There is no argument that the more we are detached from nature, the more we feel off balance. Studies have shown that we can relieve stress, ease depression, and even get better mental focus just by connecting with mother earth more.
But our modern lifestyle does not allow for that. We are usually piled on some seat the whole day, fingers tapping incessantly at a keyboard, eyes fixed on the screen. But a little nature time might do wonders. You don’t have to go on a hiatus and run off into the woods. It turns out that simple gardening can work well enough.
Gardening benefits you in two ways.
Firstly, you get a serotonin rush.
As you get your hands dirty and put the hoe to the ground, your muscles fire up, burn calories, and you let off some steam. This is the perfect setup for your system to flood the brain with serotonin, a hormone that is responsible for mood control and protects the brain. According to the National Institute for Health and Clinical Excellence, an intense activity can elevate levels of serotonin in the brain. And that’s just the first part.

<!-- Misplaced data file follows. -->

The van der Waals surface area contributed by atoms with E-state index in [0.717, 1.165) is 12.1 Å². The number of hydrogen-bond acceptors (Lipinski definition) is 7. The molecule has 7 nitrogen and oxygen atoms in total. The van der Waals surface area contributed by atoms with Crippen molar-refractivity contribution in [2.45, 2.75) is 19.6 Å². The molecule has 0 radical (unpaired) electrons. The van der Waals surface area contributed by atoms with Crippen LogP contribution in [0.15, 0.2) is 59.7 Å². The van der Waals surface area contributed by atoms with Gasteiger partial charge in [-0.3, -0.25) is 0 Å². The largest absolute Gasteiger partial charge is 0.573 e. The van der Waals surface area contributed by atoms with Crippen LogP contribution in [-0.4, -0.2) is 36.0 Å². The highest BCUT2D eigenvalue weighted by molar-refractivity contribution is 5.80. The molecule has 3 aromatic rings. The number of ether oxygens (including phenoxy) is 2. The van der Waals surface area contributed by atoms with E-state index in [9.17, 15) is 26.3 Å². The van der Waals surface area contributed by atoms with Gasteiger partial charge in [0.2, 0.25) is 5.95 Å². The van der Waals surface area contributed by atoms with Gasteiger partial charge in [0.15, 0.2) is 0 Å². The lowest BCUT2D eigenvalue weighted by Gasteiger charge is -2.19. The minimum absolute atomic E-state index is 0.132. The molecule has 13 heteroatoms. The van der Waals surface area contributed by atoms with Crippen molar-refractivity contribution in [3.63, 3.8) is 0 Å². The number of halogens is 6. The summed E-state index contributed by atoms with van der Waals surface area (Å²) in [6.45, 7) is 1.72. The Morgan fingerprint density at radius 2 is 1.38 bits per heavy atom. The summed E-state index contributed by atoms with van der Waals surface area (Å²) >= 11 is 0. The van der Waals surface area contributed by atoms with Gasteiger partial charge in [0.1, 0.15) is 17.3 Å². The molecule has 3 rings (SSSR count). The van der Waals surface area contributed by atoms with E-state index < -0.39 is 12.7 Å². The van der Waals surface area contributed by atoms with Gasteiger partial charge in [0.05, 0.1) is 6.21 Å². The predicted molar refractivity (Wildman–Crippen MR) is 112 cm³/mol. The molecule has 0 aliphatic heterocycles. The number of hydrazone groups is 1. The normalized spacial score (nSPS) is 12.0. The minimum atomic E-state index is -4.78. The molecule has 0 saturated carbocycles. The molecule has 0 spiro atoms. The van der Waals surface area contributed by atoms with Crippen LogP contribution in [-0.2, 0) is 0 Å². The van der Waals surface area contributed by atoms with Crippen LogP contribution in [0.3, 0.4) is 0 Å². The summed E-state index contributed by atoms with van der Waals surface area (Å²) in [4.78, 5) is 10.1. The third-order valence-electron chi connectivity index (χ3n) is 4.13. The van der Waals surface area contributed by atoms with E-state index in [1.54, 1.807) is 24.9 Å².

Dopamine during the harvest
So, your work has now paid off and your little garden is ready to be reaped. This once again sets you up for more feel good chemicals in the brain- dopamine. It is not clear why harvesting triggers the flooding of dopamine in the brain, but theory has it that this all started during the time we were hunter gatherers. Finding food by either gathering or hunting resulted in euphoric feelings and this still manifests today. You can get a rush of dopamine by simply seeing ripe fruits on a tree or plucking it.
We all know how mindfulness can bring about a sense of mental well-being. This tends to happen a lot when you engage in gardening. You are focused on getting the job done that your mind switches off any intrusive and depressive thoughts. This can give you some mental rest which is vital for you brain’s well-being.